Reading a 3d .RAW voxel file

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Itzik Ben Shabat
Itzik Ben Shabat on 3 Dec 2012
Hi, I have a .RAW file that represent a 3d volume using pixels (its basically a 3d matrix containing 1 or 0 wherever there is or there isnt colume).' I am using multibandread() to read it and it works great but, multibandread requires the dimensions of the inpt (the 3 sizes of the3d matrix). how can i get these values from the file ? thanks, itzik
  1 Comment
Jan
Jan on 3 Dec 2012
Edited: Jan on 3 Dec 2012
It depends how this information is stored in the file. Files with the ".raw" extension could have many different formats. Therefore more information is required to identify where the wanted information is found in the file. E.g. how has this file been created?

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Answers (4)

Itzik Ben Shabat
Itzik Ben Shabat on 4 Dec 2012
Edited: Itzik Ben Shabat on 4 Dec 2012
OK so i figured out 2 ways to do this, they both seem to work (the files are always symetric to all sides) 1.
fileID=fopen(file);
[A, count] = fread(fileID);
m_hight=nthroot(count,3);
m_width=nthroot(count,3);
m_depth=nthroot(count,3);
2.
VoxelMat= multibandread(file, m_hight,m_width,m_depth],'uint8',0,'bip','ieee-le');
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Itzik Ben Shabat
Itzik Ben Shabat on 4 Dec 2012
hi , i did as you ask (sorry for the mess, im relatively new here) I left the answer containing the code since it does answer the question. if you still wish for me to remove it let me know and i will

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Walter Roberson
Walter Roberson on 3 Dec 2012
If there is no header on the file, then it is not possible to determine the dimensions just by looking at the file. If the size of the file happens to be a composite number that is the product of three primes then you can determine the dimensions but not the order of the dimensions.
  1 Comment
Image Analyst
Image Analyst on 4 Dec 2012
Not without a lot of trial and error "looking" at a slice to see if it looks "correct" (without skewing), which is a tedious manual method. Then you'd have to keep going through a bunch of trial image widths until the skewing eventually went away and the image looked normal. I have done things like get the rows and columns reversed, and you can kind of make out that it is your image but it's skewed or scrambled. It's always better to ask the person or organization that created the image (if you can't find it in any header or other file).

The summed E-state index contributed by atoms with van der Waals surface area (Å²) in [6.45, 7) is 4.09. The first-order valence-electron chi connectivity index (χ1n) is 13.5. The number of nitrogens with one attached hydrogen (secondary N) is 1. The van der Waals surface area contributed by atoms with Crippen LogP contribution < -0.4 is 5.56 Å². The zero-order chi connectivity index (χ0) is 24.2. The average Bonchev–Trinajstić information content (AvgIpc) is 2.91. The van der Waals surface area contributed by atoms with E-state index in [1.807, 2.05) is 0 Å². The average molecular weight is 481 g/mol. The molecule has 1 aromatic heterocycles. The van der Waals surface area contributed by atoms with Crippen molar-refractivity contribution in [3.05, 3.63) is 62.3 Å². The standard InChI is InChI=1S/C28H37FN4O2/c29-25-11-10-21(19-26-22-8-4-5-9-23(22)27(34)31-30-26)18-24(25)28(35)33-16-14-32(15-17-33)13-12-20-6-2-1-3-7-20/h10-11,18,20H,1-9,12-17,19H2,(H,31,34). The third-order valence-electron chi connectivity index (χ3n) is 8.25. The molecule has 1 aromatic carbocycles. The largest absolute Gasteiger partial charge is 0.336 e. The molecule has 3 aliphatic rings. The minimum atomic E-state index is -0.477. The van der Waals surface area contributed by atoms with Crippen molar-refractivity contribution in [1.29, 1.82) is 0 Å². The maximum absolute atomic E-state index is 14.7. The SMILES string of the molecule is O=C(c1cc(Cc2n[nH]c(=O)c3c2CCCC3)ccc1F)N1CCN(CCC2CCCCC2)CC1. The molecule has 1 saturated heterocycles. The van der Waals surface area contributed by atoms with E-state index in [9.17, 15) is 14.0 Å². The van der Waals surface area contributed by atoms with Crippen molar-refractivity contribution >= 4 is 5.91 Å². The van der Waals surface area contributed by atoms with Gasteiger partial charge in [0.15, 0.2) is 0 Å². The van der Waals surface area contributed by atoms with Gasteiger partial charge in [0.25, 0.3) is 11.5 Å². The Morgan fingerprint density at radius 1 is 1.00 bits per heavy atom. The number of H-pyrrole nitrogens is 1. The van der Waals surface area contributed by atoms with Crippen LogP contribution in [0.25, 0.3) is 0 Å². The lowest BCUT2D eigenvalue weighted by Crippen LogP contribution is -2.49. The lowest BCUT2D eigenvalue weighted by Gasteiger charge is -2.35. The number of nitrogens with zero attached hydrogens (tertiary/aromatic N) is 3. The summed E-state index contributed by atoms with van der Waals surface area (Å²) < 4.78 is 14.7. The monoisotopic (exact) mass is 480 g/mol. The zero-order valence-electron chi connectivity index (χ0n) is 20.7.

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Itzik Ben Shabat
Itzik Ben Shabat on 3 Dec 2012
hmmm... thats a great question. I dont really know. is there a way/test to run that i can figure out the format? do you know where i can find a source specifying these different formats ( i tried googling it but couldnt find something)
  3 Comments
Itzik Ben Shabat
Itzik Ben Shabat on 4 Dec 2012
the files were generated from a matalb\c program that someone wrote. apperantly it stores the data in a simply long array.

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Image Analyst
Image Analyst on 4 Dec 2012
There is no standard raw. Anybody can do whatever they want. A common one is just simply a pixel dump and nothing else. Just pixel after pixel until all of them are there. But someone could have gone down rows then over columns, or vice versa. But those are possibly the two most common ways. If you can take a look at the data in hex (unfortunately MATLAB's editor is missing this very useful capability) then you might see a difference after about 6 or 12 bytes or so in the appearance of the numbers. If that's true, then it's possible the creator wrote the rows, columns, and number of slices as the first 3 numbers in the file.

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